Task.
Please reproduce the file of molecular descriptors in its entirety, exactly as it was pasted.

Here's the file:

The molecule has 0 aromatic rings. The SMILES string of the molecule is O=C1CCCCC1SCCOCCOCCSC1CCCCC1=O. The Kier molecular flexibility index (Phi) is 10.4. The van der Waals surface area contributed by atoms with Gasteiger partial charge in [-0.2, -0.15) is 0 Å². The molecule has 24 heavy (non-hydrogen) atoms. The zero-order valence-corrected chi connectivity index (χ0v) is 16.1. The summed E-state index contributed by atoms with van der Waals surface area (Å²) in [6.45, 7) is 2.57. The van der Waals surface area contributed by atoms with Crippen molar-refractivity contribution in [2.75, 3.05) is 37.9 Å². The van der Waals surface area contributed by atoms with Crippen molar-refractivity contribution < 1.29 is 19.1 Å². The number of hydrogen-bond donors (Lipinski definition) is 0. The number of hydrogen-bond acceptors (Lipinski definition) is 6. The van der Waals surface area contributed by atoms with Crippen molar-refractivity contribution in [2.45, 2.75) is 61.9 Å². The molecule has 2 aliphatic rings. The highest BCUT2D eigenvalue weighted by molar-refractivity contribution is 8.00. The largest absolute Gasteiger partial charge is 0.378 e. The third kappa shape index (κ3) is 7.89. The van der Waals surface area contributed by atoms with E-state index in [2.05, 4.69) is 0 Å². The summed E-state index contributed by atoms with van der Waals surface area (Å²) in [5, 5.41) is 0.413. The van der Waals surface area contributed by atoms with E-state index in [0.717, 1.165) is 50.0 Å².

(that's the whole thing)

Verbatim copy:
The molecule has 0 aromatic rings. The SMILES string of the molecule is O=C1CCCCC1SCCOCCOCCSC1CCCCC1=O. The Kier molecular flexibility index (Phi) is 10.4. The van der Waals surface area contributed by atoms with Gasteiger partial charge in [-0.2, -0.15) is 0 Å². The molecule has 24 heavy (non-hydrogen) atoms. The zero-order valence-corrected chi connectivity index (χ0v) is 16.1. The summed E-state index contributed by atoms with van der Waals surface area (Å²) in [6.45, 7) is 2.57. The van der Waals surface area contributed by atoms with Crippen molar-refractivity contribution in [2.75, 3.05) is 37.9 Å². The van der Waals surface area contributed by atoms with Crippen molar-refractivity contribution < 1.29 is 19.1 Å². The number of hydrogen-bond donors (Lipinski definition) is 0. The number of hydrogen-bond acceptors (Lipinski definition) is 6. The van der Waals surface area contributed by atoms with Crippen molar-refractivity contribution in [2.45, 2.75) is 61.9 Å². The molecule has 2 aliphatic rings. The highest BCUT2D eigenvalue weighted by molar-refractivity contribution is 8.00. The largest absolute Gasteiger partial charge is 0.378 e. The third kappa shape index (κ3) is 7.89. The van der Waals surface area contributed by atoms with E-state index in [2.05, 4.69) is 0 Å². The summed E-state index contributed by atoms with van der Waals surface area (Å²) in [5, 5.41) is 0.413. The van der Waals surface area contributed by atoms with E-state index in [0.717, 1.165) is 50.0 Å².